Week 2 of cruising the Bahamas, and we find ourselves in the Caribbean dream that is Norman’s Cay. It is absolutely beautiful here… not a bad place to hole up for a few days to wait out a strong Northerly wind that’s supposed to come thru towards the end of the week. This is the place that was once owned by a Columbian drug runner during the drug trade era of the 70’s & 80‘s. The drug running has since stopped, but the remnants of the island’s shady past are forever immortalized by the remains of a sunken C46 plane just north of the channel – it’s 40’ wing span clearly visible in the shallow water.
All was going good until they saw a shadow dart out from the channel and head straight towards them. Bull shark. Matt was out of the water in about two seconds flat. I didn’t see this happen, but Ken said that he’s never seen anyone move so quick. Great. Matt’s never going to want to get in the water again after seeing that! And here I thought I was the one afraid of these things!
Speaking of the water, it is amazing. I’ve really never seen water this beautiful before. The colors range from navy blue to aqua to gin clear in a span of 20 feet.
Had a storm come through (the same one we were hanging out and waiting for) which was pretty intense. In about 15 minutes the sky went from sunny and clear to a huge wall of dark clouds rolling in. Winds picked up quickly and a few gusts read at 40+ knots. You could literally see the front coming in, it was pretty cool.
Week two of cruising the Bahamas and I put a pair of shorts on that I haven’t worn in forever, and noticed they were much looser than I remember. It seems that we’ve both lost a few pounds since we left Key West. It’s not that we’re eating less or working out more, but I guess our bodies have become used to living on a boat in motion. Just to use the bathroom while under sail – maneuvering the steps, the hallway and door frame all without falling or hitting your head is a workout in itself – sometimes reminding me of a Cirque de Soleil routine. Cooking & washing dishes while taking waves on the side of the boat requires some major core work just to keep your balance. Tightening sails, raising the main sail… Cranking, cranking, cranking. And let’s not get into how much effort it takes to pull in the genoa sail when there’s still a little bit of wind in it. It’s a crossfit workout on the high seas!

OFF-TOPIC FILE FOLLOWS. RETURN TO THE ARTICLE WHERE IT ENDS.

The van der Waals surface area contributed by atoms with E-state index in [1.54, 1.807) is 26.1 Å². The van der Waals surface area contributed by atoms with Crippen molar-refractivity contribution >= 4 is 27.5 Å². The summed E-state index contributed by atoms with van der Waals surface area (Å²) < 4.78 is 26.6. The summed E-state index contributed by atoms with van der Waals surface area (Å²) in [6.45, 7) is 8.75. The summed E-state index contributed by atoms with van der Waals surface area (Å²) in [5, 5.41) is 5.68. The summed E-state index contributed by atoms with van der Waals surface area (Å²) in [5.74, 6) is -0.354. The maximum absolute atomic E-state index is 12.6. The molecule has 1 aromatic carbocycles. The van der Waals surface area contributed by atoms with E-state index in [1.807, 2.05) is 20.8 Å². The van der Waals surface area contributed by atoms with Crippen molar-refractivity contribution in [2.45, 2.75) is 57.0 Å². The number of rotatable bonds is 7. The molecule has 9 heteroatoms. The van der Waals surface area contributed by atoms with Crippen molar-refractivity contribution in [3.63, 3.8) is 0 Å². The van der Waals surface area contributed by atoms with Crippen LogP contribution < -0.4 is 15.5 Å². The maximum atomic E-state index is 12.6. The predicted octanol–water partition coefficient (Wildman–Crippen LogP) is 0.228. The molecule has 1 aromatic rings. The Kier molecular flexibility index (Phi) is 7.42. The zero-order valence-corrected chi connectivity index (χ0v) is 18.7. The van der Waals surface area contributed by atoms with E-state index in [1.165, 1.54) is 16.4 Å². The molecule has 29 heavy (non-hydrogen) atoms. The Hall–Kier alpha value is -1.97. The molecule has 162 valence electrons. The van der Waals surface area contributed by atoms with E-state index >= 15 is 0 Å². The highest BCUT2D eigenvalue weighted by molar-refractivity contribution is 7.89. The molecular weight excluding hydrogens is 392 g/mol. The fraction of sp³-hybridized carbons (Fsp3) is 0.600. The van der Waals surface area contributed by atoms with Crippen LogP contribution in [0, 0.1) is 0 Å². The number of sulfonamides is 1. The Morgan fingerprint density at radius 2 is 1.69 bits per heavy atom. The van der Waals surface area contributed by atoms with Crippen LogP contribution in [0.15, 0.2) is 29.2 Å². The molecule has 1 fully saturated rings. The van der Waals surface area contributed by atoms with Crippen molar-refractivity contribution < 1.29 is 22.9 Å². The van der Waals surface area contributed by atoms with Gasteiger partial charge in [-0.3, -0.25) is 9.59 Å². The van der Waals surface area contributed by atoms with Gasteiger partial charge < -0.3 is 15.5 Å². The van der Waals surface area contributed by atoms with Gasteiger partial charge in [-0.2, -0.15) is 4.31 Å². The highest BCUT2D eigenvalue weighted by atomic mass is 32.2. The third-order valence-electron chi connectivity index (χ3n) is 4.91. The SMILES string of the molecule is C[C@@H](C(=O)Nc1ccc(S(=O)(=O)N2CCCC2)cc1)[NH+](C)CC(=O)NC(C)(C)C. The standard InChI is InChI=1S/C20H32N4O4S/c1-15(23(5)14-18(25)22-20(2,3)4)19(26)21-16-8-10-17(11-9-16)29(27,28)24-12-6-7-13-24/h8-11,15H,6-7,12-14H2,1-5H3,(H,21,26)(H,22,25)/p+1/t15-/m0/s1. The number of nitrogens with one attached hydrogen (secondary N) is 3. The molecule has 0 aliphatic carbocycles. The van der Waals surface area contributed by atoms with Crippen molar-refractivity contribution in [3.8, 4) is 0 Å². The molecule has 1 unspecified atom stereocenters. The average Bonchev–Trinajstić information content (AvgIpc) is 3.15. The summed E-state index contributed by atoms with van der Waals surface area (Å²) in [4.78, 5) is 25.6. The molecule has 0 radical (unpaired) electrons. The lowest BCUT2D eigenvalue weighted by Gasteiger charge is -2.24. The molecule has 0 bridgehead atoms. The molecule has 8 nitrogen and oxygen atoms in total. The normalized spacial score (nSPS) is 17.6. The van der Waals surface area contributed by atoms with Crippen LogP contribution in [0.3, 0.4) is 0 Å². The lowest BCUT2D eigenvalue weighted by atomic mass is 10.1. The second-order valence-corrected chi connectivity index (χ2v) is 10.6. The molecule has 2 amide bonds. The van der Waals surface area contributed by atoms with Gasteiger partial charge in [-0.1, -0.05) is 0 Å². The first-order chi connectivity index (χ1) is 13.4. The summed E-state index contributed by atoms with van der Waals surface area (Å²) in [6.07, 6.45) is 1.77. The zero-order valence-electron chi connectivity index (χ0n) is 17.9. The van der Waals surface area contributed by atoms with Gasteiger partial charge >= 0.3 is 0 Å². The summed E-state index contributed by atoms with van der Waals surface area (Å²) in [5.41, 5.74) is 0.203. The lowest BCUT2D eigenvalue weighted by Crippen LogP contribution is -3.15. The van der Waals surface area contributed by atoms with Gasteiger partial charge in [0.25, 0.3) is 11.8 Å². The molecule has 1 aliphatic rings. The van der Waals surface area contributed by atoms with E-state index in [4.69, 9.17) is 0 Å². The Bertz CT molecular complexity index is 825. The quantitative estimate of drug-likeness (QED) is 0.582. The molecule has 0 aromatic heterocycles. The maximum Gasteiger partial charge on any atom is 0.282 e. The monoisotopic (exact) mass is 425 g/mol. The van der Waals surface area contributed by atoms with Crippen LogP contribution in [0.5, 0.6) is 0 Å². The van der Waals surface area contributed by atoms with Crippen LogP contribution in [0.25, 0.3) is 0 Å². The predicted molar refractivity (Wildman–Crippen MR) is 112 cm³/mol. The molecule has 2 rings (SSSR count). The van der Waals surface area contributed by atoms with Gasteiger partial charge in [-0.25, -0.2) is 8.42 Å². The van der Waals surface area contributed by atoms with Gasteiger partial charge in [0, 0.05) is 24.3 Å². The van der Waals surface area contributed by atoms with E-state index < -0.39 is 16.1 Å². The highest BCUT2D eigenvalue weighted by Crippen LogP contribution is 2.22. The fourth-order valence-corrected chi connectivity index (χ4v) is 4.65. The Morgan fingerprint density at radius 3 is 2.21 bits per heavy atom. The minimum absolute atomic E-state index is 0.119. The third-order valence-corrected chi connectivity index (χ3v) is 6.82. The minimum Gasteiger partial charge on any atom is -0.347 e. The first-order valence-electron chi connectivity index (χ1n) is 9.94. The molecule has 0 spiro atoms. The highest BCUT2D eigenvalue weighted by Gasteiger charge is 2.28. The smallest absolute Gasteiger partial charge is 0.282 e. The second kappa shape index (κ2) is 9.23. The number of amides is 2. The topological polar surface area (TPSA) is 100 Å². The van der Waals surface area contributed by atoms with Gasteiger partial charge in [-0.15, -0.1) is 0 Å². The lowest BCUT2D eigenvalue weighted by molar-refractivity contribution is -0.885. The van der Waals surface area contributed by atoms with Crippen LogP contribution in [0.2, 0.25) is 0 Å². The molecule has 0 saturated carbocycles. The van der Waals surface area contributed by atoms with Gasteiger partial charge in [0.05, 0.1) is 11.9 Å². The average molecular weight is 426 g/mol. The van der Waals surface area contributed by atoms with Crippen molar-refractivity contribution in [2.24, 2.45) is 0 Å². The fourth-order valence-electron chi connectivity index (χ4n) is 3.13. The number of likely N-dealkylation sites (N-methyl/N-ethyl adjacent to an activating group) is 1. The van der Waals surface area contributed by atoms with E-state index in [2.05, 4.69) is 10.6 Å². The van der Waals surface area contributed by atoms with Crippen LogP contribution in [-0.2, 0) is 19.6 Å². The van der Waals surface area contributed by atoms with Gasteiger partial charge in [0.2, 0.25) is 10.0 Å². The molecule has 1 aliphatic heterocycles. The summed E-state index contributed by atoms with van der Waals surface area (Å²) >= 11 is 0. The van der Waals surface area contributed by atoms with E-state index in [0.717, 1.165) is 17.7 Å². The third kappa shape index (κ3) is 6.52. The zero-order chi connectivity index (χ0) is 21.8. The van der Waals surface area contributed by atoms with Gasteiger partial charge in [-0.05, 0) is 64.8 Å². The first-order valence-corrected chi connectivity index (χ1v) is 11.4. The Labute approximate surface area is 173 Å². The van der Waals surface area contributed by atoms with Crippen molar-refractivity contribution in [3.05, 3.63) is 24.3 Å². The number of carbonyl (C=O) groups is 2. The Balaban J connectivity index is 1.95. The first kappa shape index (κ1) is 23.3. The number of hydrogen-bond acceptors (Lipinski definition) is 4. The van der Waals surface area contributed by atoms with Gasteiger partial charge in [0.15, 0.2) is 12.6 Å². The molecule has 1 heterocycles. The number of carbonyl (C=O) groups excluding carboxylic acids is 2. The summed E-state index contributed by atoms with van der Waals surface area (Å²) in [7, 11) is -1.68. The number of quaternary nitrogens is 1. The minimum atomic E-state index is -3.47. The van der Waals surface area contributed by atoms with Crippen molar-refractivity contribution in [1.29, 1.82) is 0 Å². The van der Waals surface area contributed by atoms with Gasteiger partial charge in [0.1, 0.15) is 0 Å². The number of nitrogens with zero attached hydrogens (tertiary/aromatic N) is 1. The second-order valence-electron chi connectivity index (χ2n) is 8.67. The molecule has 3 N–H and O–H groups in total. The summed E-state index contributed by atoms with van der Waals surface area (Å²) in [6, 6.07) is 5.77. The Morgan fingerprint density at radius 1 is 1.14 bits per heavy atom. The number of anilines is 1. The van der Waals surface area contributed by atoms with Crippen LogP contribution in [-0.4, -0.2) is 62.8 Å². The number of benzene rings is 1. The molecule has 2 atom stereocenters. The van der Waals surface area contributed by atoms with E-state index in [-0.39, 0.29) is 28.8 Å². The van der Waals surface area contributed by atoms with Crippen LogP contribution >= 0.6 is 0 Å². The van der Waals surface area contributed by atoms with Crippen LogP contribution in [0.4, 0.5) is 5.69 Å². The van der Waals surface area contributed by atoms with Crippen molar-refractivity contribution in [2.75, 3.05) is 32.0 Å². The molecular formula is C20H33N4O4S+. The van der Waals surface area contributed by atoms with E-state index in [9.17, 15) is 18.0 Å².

We’re really enjoying ourselves on this trip so far. This boat has become our sanctuary, our most favorite spot in the world. It’s our home, and I miss it when we’re gone from her for too long, even if only for a few hours. It brings us equal amounts of frustration and joy, often one right after the other. She’s proven herself to be a reliable boat and we’ve proven ourselves to be competent sailors. We’ve been doing this whole gypsy lifestyle for a little over three months now and I feel like were finally getting into our groove. I’m wondering how we’ll ever go back to a “normal” life after this? Even now, the thought of living on land in Key West – something that not too long ago seemed so exciting and exotic – seems so ordinary compared to what we’re doing now. Total honesty here: the thought of living on land again has been pretty comforting at times when this whole sailing thing gets me nervous – like staying up to keep vigil during a windy night and praying your anchor holds. Or watching your depth finder read levels that you thought for sure would have put the bottom of the boat kissing the sand below. Don’t have to worry about stuff like that on land. Guess we’ll be back soon enough. Might as well continue to enjoy it while we can.